Owen King: It Runs In The Family

Owen King i i

Owen King Danielle Lurie hide caption

itoggle caption Danielle Lurie
Owen King

Owen King

Danielle Lurie

Establishing a name for yourself in a very famous literary family can seem quite daunting, especially if you're Owen King. His father is legendary horror writer Stephen King, and his mother, Tabitha King, has written eight novels to date. Even his brother is a well-known horror and comic book writer, under the name Joe Hill. Yet with his family's support, and a focus on contemporary literature, King has managed to carve his own path. King's debut novel, Double Feature, tells the story of a complicated relationship between a father and son, and the horrors of filmmaking.

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King put down his pen for a bit to chat with Ask Me Another host Ophira Eisenberg about growing up in a family full of writers. He admitted that watching his mother and father making a living as writers gave him a false impression of the literary world. "I understood that it was hard work," King said. "My mother and father go to work every day like people go to work in an office, but I didn't understand that it wasn't normal to do that and get paid for it." Over time, he has learned that a writer has to be able to work on a project for a few years and potentially fail. So when aspiring writers ask him for advice, King said, "I only finish probably 1 out of every 10 things I start. I give up all the time ... I think you have to have the courage to give up on things."

Owen King's debut novel, Double Feature, tells the story of a complicated relationship between a father and son, and the horrors of filmmaking. i i

Owen King's debut novel, Double Feature, tells the story of a complicated relationship between a father and son, and the horrors of filmmaking. Courtesy of Simon and Schuster hide caption

itoggle caption Courtesy of Simon and Schuster
Owen King's debut novel, Double Feature, tells the story of a complicated relationship between a father and son, and the horrors of filmmaking.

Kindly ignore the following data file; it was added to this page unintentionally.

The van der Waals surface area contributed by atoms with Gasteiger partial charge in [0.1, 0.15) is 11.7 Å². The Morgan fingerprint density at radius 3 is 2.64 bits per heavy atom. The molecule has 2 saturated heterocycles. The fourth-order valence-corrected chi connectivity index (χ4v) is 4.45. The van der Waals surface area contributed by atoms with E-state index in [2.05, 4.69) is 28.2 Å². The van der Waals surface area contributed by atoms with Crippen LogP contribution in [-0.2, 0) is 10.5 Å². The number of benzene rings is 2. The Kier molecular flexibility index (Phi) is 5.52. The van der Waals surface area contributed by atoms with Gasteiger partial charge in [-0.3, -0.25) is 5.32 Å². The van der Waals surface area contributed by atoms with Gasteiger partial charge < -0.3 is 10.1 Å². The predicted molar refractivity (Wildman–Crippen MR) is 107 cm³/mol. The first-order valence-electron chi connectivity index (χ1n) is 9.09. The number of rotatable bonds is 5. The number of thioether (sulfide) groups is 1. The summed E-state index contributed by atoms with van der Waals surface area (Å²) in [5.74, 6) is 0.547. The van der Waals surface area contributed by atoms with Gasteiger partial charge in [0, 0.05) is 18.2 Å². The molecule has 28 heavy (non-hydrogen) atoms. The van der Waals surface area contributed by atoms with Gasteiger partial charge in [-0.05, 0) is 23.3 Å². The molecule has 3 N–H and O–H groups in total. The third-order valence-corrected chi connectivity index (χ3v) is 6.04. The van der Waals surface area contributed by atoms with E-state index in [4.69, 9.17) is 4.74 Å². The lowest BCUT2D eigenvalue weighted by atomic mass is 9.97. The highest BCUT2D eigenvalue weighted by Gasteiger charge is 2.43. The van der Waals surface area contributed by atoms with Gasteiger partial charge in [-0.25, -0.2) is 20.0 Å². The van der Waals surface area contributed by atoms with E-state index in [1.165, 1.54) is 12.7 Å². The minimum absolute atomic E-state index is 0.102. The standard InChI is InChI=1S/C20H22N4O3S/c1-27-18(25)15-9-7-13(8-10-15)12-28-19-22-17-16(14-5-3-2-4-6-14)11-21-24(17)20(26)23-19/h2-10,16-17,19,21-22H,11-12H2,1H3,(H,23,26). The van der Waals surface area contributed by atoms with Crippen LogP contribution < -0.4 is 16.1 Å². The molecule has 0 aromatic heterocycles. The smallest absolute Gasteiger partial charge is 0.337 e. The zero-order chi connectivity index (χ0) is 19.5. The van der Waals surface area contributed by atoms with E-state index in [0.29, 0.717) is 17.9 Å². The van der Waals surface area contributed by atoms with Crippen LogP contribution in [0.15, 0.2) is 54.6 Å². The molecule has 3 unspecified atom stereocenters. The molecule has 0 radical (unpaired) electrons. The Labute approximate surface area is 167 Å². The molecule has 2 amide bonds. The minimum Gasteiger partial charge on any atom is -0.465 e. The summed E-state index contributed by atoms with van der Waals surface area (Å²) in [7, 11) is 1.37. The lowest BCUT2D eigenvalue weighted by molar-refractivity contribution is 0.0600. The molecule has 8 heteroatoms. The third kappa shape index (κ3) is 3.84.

Owen King's debut novel, Double Feature, tells the story of a complicated relationship between a father and son, and the horrors of filmmaking.

Courtesy of Simon and Schuster

King drew inspiration for Double Feature from the myriad B-movies he saw on Cinemax while growing up. In preparation to write the novel, he spent two to three years watching B-movies from the '60s and '70s. While King enjoys films in the genre that are intentionally funny, like Re-Animator and Evil Dead II, his favorite B-movie is The Masque of the Red Death, starring Vincent Price. "At the end of the movie, Vincent Price, he's the evil prince, and to kill him, his court just like, dances at him. They just modern-dance him into a corner, and he dies."

For an Ask Me Another challenge, we pitted King against a childhood friend with a similar background and career path: author Emma Straub. She's also the child of a well-known horror writer, Peter Straub. Her most recent novel, Laura Lamont's Life in Pictures, features characters in the movie business as well. In a game called Movies About Movies, King and Straub answered questions from Eisenberg and house musician Jonathan Coulton about films in which the characters made a movie. The loser had to take the winner out to the movies and pay for tickets, snacks, drinks — what better way to celebrate their mutual love of film?

About Owen King

Owen King is the author of the novel Double Feature. He's also the author of We're All in This Together: A Novella and Stories, and co-editor (with John McNally) of the fiction anthology Who Can Save Us Now? His fiction has appeared in One Story and Prairie Schooner, among other publications. He has been nominated for a National Magazine Award and recognized in the Pen/O. Henry Prize Stories series. He is married to the novelist Kelly Braffet.


Watch a scene from one of King's favorite B-movies, The Masque of the Red Death. The court performs the "Dance of Death" in order to kill the prince, played by Vincent Price.

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